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Basic Res Cardiol. 1995 Sep-Oct;90(5):424-34.

Effects of dofetilide on electrical dispersion and arrhythmias in post-infarcted anesthetized dogs.

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Bristol-Myers Squibb Pharmaceutical Research Institute Department of Pharmacology, Princeton, New Jersey 08543-4000, USA.


An increase in dispersion of myocardial refractoriness has been shown to coincide with a greater risk of inducible ventricular arrhythmias. We compared the dispersion of electrophysiologic parameters and antiarrhythmic effects of dofetilide (0.03, 0.1, 0.3 and 1 mg/kg i.v.) in post-infarcted anesthetized dogs. Animals were tested for inducibility of arrhythmias using a programmed electrical stimulation (PES) protocol, and divided into inducible (I) and non-inducible (NI) groups. In addition, myocardial vulnerability was measured using ventricular fibrillation thresholds (VFT), as well as susceptibility to sudden cardiac death (SCD). Dofetilide significantly increased ventricular effective refractory periods (ERP) and monophasic action potential durations (APD) in a dose-dependent manner. The standard deviation of ERP, which was used as an index of dispersion of refractoriness, increased from sham (control value of 5.4 +/- sd 2.5 ms), non-inducible (control value of 11.0 +/- 5.5 and 8.0 +/- 3.7 ms for vehicle and dofetilide groups, respectively) and inducible states (control value of 17.3 +/- 6.2 and 21.6 +/- 7.1 ms for vehicle and dofetilide groups, respectively). However, dofetilide treatment did not alter dispersion of refractoriness over the dose range studied. Dofetilide did not significantly increase inducibility in the NI group (2 out of 8 [25%] compared to 0 out of 9 [0%] in vehicle treated animals). In the I group, dofetilide (0.3 mg/kg) treated animals converted 2 out of 7 (29%) to NI, and 5 out of 7 (71%; significant at p < 0.05) to a NI or non sustained ventricular tachycardia. There were no significant changes in VFT following the last dose of dofetilide given. Dofetilide did not significantly affect SCD survival (88% and 29% in the NI and I group, respectively) relative to vehicle (66% and 50% in the NI and I group, respectively). Although infarct sizes were significantly greater in the I groups, there was no difference between vehicle and dofetilide animals within these groups. In conclusion, dofetilide increased ERP and APD values, but did not affect dispersion of refractoriness. Thus, changes in dispersion of refractoriness may be used as a marker for inducibility in untreated animals, but it did not predict the antiarrhythmic effects observed with dofetilide.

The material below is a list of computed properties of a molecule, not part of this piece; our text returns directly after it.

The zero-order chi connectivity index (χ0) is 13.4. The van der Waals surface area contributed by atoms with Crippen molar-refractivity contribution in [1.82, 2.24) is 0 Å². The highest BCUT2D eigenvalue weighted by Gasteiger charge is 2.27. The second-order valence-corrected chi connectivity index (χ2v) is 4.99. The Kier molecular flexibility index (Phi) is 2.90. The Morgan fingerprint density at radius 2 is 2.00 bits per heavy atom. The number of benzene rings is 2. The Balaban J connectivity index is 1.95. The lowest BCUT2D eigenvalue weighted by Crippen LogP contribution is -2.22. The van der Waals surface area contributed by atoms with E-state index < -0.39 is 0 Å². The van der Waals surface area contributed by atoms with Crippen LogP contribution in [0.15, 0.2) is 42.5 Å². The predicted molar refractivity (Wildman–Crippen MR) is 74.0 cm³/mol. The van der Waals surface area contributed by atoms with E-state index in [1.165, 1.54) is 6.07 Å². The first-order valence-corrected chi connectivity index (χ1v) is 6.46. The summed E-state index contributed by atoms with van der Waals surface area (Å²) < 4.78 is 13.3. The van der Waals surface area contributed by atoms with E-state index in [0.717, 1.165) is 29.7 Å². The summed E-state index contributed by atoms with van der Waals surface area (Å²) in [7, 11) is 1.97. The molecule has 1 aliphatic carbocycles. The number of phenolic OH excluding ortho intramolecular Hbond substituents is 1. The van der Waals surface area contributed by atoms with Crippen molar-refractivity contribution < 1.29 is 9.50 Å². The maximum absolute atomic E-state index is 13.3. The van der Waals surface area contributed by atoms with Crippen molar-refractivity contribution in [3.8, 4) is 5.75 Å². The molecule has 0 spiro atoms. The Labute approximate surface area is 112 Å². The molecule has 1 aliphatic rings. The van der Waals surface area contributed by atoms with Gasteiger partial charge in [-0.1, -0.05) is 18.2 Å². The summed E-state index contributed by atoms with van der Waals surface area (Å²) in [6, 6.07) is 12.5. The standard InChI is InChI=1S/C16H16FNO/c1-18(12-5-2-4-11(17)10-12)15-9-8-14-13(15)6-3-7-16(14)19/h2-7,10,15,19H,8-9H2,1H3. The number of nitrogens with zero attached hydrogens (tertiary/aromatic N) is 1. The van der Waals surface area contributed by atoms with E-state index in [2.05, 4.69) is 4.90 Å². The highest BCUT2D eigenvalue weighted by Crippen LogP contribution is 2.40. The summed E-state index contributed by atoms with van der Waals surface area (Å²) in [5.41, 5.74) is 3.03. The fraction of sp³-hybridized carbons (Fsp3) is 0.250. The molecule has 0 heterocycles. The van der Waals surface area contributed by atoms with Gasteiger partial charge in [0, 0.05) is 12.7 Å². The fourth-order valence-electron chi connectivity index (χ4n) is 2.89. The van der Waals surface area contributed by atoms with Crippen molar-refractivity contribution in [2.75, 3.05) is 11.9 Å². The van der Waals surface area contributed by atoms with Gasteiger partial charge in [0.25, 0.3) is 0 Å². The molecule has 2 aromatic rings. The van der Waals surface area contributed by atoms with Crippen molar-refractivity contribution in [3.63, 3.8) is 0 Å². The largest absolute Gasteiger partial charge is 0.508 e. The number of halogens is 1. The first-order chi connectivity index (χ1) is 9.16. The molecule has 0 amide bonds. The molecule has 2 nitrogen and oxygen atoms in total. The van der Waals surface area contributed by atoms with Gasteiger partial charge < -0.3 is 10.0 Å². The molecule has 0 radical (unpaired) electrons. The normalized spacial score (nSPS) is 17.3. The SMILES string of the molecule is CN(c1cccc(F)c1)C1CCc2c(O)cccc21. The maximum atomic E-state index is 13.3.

[Indexed for MEDLINE]

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